Themes & Things: This novel is chock full of themes: putting yourself at risk to impress others, the surrealism of teen death, sisterly love, absent parents, self‑destructive parents, alcohol and drug abuse, sex. With some themes, like sisterly love, Suma delves deep, but others like absent parents or especially sex, she glosses the surface. Chloe has sex twice with two different boys (all of which happens off-camera). The first time, she doesn’t want to talk to him again. The second time, both she and the boy awkwardly and painfully avoid each other. She never discusses the situation with anyone, nor does she tell the reader how it made her feel. I closed the book wishing she had.

I found Imaginary Girls to be the kind of book that raises more questions than provides answers. But something in the back of my mind says maybe I missed something. Maybe the story is all there, like the secrets in this small town by the reservoir, if only I look close enough. Maybe I’ll read it again.

You can find Imaginary Girls at an independent bookstore near you!

September 02, 2011

Drumroll, Please...

Finding Wonderland was created with the stated purpose of providing a place for our writing group to booktalk. However, as time went on, the bloggers in the bunch pared down to a team of two -- soon to become three. Stay tuned for our writing group team member and fellow Mills MFA-alum, JMS, blogging as CitySmartGirl, coming soon to a treehouse near you!

September 01, 2011

Thursday Review: THE GIRL WHO CIRCUMNAVIGATED FAIRYLAND... by Catherynne Valente

Dear FCC: I got a review copy of this book from the publisher.

The Girl Who Circumnavigated Fairyland in a Ship of Her Own Making. It's a mouthful of a title, to be sure, but who could resist a title like that? Not me. Nor, apparently, can I resist stories of adventuresome girls who fearlessly set out to sightsee in Fairyland and end up, well, on adventures of their own making (even if I am starting to feel just a wee bit of faerie-book-burnout...).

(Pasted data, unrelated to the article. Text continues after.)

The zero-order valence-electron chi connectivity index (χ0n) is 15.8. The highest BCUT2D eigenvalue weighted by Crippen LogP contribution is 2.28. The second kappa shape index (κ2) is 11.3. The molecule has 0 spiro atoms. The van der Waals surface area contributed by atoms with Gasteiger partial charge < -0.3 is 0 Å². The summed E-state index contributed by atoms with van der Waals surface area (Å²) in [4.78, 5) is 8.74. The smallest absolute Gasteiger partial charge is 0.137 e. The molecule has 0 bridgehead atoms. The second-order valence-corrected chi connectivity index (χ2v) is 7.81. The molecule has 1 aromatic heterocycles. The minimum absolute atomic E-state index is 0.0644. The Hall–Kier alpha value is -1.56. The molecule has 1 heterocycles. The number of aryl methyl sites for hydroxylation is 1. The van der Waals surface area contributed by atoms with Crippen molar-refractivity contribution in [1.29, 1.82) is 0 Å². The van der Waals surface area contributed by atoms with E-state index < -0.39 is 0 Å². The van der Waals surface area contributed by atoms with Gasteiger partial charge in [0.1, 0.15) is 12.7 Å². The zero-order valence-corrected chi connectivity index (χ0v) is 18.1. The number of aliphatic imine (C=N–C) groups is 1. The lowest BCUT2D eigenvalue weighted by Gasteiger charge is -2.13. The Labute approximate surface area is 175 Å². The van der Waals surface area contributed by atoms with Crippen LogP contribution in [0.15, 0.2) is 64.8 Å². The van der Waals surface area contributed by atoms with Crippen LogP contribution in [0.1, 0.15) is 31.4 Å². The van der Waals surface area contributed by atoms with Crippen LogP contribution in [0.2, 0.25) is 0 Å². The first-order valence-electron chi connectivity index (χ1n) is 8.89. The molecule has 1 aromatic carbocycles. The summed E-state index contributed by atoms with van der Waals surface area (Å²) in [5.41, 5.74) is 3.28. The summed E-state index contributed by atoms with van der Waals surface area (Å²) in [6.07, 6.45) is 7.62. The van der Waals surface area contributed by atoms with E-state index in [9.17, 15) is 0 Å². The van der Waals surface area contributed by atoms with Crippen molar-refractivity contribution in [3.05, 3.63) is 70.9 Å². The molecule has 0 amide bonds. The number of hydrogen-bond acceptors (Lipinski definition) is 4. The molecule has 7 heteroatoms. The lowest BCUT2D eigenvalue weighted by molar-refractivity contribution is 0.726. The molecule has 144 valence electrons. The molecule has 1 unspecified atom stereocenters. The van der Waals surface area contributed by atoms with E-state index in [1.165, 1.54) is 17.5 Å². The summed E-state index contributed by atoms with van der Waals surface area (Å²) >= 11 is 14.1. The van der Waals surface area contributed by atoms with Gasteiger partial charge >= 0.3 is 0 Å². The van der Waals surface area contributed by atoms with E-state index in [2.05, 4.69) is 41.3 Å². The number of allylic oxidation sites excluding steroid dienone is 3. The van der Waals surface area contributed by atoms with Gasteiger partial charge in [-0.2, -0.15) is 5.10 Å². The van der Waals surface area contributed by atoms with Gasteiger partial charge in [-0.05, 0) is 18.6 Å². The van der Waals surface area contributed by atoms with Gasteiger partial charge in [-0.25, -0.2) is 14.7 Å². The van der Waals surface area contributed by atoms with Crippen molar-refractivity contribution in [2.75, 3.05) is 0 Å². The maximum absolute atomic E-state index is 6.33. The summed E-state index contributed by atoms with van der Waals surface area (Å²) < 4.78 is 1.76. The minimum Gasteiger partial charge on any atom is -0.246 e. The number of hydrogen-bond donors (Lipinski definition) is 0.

Reader Gut Reaction: As I've just noted, this book was tough to resist just for reasons of the title alone. And though it had a bit of a rushed start in my opinion—main character September is basically just whisked away from her house in Nebraska without further ado by the Green Wind—I quickly found myself absorbed in this charming, whimsical, offbeat tale peopled with a vast range of quirky and memorable characters, from the humanoid to the animal to the animated-inanimate. There are surprises and adventures at every turn in this book, which is suitable for middle grade audiences (although fans of creatively written fantasy might enjoy this book at any age). Oh, and the illustrations by Ana Juan are pretty nifty—cute and quirky and suited to the story.

Concerning Character: September is inquisitive, determined, and brave—even when she's scared, she tries to do the right thing, and this makes her a very relatable and positive main character. (And, of course, we all like to see strong girls in fiction, making their way in the world.) Upon entering Fairyland, she quickly makes friends with A-Through-L, a wyvern who just might be part library, and who will immediately make readers (well, me, anyway) want a sweet and fiercely loyal wyvern pal of their very own. And that's only the beginning of September's adventures—yet despite the surreal nature of her new friends (and, yes, an enemy or two), they all come across as distinct and believable personalities.

Recommended for Fans Of...: Stories about magical journeys into another world, like Un Lun Dun by China Mieville (reviewed here) and classics of the genre like Alice's Adventures in Wonderland and The Lion, the Witch, and the Wardrobe.

Themes & Things: On one level, this is a rollicking magical adventure with a high new-and-exciting-things-per-page count. On another, though, it deals with themes every good adventure for young people should include: friendship (and enemies), confronting one's fears, growing into who you are as a person. I was even impressed that September's nemesis, the fairy Marquess, was not ultimately just a supervillian Col. Blofeld type but a fully-rounded character with whom one can even sympathize, and who ultimately is a major key to the story.

You can find The Girl Who Circumnavigated Fairyland in a Ship of Her Own Making at an independent bookstore near you!